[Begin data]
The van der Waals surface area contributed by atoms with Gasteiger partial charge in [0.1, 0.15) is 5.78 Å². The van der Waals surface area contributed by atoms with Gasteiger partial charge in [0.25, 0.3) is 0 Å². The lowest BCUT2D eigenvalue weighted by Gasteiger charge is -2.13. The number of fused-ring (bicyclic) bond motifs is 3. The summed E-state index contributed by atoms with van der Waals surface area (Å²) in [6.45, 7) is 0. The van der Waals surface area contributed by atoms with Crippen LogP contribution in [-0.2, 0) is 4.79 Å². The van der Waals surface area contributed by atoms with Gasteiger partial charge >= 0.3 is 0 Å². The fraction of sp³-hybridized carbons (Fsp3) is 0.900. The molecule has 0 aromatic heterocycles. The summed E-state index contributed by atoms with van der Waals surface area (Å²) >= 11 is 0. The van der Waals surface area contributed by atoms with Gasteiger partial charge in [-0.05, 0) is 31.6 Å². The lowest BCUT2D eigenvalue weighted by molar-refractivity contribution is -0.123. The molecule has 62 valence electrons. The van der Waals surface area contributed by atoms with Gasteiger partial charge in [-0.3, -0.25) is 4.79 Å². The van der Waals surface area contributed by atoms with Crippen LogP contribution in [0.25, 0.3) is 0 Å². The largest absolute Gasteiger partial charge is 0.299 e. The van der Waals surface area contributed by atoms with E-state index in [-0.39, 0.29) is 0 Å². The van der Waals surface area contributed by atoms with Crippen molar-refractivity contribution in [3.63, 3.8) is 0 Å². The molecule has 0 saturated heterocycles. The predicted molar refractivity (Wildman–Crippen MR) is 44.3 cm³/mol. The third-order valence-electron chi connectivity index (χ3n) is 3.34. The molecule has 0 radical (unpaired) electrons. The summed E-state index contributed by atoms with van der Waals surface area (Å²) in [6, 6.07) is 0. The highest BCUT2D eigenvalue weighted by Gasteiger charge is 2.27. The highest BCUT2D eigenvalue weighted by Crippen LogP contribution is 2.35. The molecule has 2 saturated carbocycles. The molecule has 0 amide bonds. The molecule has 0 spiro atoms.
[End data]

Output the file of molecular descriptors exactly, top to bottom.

The van der Waals surface area contributed by atoms with Gasteiger partial charge in [0.1, 0.15) is 5.78 Å². The van der Waals surface area contributed by atoms with Gasteiger partial charge in [0.25, 0.3) is 0 Å². The lowest BCUT2D eigenvalue weighted by Gasteiger charge is -2.13. The number of fused-ring (bicyclic) bond motifs is 3. The summed E-state index contributed by atoms with van der Waals surface area (Å²) in [6.45, 7) is 0. The van der Waals surface area contributed by atoms with Crippen LogP contribution in [-0.2, 0) is 4.79 Å². The van der Waals surface area contributed by atoms with Gasteiger partial charge >= 0.3 is 0 Å². The fraction of sp³-hybridized carbons (Fsp3) is 0.900. The molecule has 0 aromatic heterocycles. The summed E-state index contributed by atoms with van der Waals surface area (Å²) >= 11 is 0. The van der Waals surface area contributed by atoms with Gasteiger partial charge in [-0.05, 0) is 31.6 Å². The lowest BCUT2D eigenvalue weighted by molar-refractivity contribution is -0.123. The molecule has 62 valence electrons. The van der Waals surface area contributed by atoms with Gasteiger partial charge in [-0.3, -0.25) is 4.79 Å². The van der Waals surface area contributed by atoms with Crippen LogP contribution in [0.25, 0.3) is 0 Å². The largest absolute Gasteiger partial charge is 0.299 e. The van der Waals surface area contributed by atoms with E-state index in [-0.39, 0.29) is 0 Å². The van der Waals surface area contributed by atoms with Crippen molar-refractivity contribution in [3.63, 3.8) is 0 Å². The molecule has 0 saturated heterocycles. The predicted molar refractivity (Wildman–Crippen MR) is 44.3 cm³/mol. The third-order valence-electron chi connectivity index (χ3n) is 3.34. The molecule has 0 radical (unpaired) electrons. The summed E-state index contributed by atoms with van der Waals surface area (Å²) in [6, 6.07) is 0. The highest BCUT2D eigenvalue weighted by Gasteiger charge is 2.27. The highest BCUT2D eigenvalue weighted by Crippen LogP contribution is 2.35. The molecule has 2 saturated carbocycles. The molecule has 0 amide bonds. The molecule has 0 spiro atoms.